United Methodist bishops opened their online meeting in a season of turmoil.
Around the globe, people are contending with the pandemic, struggling economies, natural disasters and a reckoning with racial injustice. In the U.S., United Methodists also face political polarization on the eve of Election Day on Nov. 3.
“Any one of these would be enough of a disruption — enough to make us lose our way,” Bishop Cynthia Fierro Harvey told her colleagues in her first opening address as Council of Bishops president. “Altogether, they cause us not only to lose our way but forget our destination — where we are going and why.”
Harvey, who also leads the Louisiana Conference, attested to the way this year’s raging hurricanes have uprooted lives along the U.S. Gulf Coast.
“Sometimes, I catch myself sounding like the Israelites: ‘Egypt would have been better than this,’” she confessed. “The journey is truly a wilderness one.”
Even in this time of disaster and division, she reminded her fellow bishops that God’s compassion is steadfast. Throughout her address, she quoted the beloved hymn “Great is Thy Faithfulness” and its promise that God provides “strength for today, and bright hope for tomorrow.”
Bishops, she said, are in a unique position to provide stability through the chaotic times.
“Stability is not about staying physically in one place but rooting ourselves in the God who dwells among us,” she said. “Imagine if we committed to provide a clear direction toward the Promised Land — leadership toward our mission to proclaim good news to the poor and release to the captive.”
Harvey, the first Hispanic woman to be Council of Bishops president, addressed some 115 bishops across four continents at the beginning of their second virtual meeting since the start of the COVID-19 pandemic. For those participating online, the address started at about 6 a.m. on the U.S. West coast and 10 p.m. in the Philippines.
Harvey told her colleagues that they would do their work together over 16 hours Nov. 2-5. The bishops plan to discuss missional strategies, their ongoing efforts to dismantle racism and possible paths to financial sustainability.
The bishops plan to reopen their meeting to public view Nov. 5 on the Council of Bishops Facebook page.
The bishops meet at a time when they are dealing not only with afflictions around the globe but also anxieties within the denomination.
COVID-19 has put on hold General Conference, the denomination’s top lawmaking assembly, which faced multiple proposals to split the denomination long-divided over how accepting to be of homosexuality.
With the pandemic still wreaking havoc, General Conference organizers are looking at different options for the meeting, now scheduled for Aug. 29-Sept. 7 in Minneapolis. The bishops expect to get an update from General Conference organizers during this week’s meeting.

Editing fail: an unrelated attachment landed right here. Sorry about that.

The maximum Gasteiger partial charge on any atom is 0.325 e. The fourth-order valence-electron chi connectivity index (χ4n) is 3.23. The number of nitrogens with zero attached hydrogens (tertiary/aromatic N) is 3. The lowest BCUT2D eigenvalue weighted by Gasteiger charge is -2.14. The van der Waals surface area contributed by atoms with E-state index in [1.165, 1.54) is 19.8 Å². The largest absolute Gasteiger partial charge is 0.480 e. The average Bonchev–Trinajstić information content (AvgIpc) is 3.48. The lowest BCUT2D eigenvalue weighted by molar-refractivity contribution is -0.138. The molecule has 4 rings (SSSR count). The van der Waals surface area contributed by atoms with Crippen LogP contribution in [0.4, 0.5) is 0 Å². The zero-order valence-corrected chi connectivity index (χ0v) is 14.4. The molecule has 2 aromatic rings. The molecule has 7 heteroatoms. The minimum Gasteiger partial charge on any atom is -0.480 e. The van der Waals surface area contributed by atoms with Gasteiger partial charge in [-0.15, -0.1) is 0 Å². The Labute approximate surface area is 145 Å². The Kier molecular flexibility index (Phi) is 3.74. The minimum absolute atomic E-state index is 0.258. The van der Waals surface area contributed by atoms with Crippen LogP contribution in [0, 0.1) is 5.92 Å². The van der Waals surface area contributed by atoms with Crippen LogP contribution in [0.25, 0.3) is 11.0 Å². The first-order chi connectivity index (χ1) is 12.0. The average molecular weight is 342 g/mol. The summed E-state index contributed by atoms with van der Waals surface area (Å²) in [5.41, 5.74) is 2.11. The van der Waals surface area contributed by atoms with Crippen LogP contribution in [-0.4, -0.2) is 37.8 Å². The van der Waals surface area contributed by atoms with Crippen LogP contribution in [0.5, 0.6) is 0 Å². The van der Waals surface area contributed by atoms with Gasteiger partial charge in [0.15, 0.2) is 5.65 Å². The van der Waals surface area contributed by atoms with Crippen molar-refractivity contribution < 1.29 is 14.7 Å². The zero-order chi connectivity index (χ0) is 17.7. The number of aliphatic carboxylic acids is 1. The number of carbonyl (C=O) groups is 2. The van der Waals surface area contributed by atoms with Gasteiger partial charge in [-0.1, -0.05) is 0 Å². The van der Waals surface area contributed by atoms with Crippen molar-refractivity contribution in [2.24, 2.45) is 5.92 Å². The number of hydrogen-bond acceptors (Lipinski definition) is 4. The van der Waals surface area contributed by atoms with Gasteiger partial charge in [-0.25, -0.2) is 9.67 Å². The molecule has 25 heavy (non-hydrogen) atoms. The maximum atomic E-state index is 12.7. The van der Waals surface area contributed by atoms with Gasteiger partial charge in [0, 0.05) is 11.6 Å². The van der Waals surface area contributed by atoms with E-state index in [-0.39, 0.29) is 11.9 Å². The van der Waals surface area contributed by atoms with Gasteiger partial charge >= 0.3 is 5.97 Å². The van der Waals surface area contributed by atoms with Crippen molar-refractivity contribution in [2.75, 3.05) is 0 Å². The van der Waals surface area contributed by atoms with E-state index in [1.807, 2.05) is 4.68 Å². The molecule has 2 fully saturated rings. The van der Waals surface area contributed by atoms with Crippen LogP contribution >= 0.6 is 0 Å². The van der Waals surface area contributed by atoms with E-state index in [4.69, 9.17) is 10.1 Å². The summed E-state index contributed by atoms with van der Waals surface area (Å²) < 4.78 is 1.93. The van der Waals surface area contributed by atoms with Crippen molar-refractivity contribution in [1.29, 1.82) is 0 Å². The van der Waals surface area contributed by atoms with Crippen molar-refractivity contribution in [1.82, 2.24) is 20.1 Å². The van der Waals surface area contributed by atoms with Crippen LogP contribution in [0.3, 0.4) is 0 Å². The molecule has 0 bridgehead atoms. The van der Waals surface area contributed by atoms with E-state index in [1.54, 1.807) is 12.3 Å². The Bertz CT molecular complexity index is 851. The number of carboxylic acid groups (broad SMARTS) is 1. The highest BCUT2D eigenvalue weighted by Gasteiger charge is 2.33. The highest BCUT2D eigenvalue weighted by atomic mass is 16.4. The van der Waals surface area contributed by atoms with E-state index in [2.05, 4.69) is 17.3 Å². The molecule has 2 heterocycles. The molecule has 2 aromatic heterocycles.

General Conference’s postponement has left some United Methodists feeling that the church’s future is in a state of limbo.
Harvey, however, had another word for this time: liminal.
“The word liminal finds its root in the Latin word for threshold, a transition space,” she said. “We left something, and we don’t know yet what is on the other side.”
She urged her bishop colleagues to use this time to recalibrate and rethink their roles.
“What if we stopped marginalizing the marginalized?” she asked. “What if we made room for all of God’s children, including our LGBTQ siblings? What if we added a voice of courage? Black lives do matter.”
She concluded by reminding bishops that God is not through with the bishops or the broader United Methodist Church.
“No General Conference, no pandemic, no disaster, nothing will disrupt God,” she said. “God’s compassion isn’t through.”
Bishop Samuel Quire, who leads United Methodists in the Liberia Conference, appreciated Harvey’s focus on God’s presence in troubled times.
“For me, Bishop Harvey’s message was heartwarming and filled with hope for all as she emphasized God’s faithfulness!” he said.
The bishops completed their open session Nov. 2 with prayers for peace during the coming U.S. election. Time magazine reports that the level of preparations for political unrest around an election are unprecedented in modern U.S. history.
Bishop Ken Carter, whose Florida Conference has promoted voter registration, read a prayer written by the Rev. Lisa Degrenia, pastor of Trinity United Methodist Church in Sarasota, Florida.
“Bring forth unity and healing in our land,” Carter prayed. “Cover this election with fairness and dignity.”
Hahn is a multimedia news reporter for United Methodist News. Contact her at (615) 742-5470 or [email protected]. To read more United Methodist news, subscribe to the free Daily or Weekly Digests.
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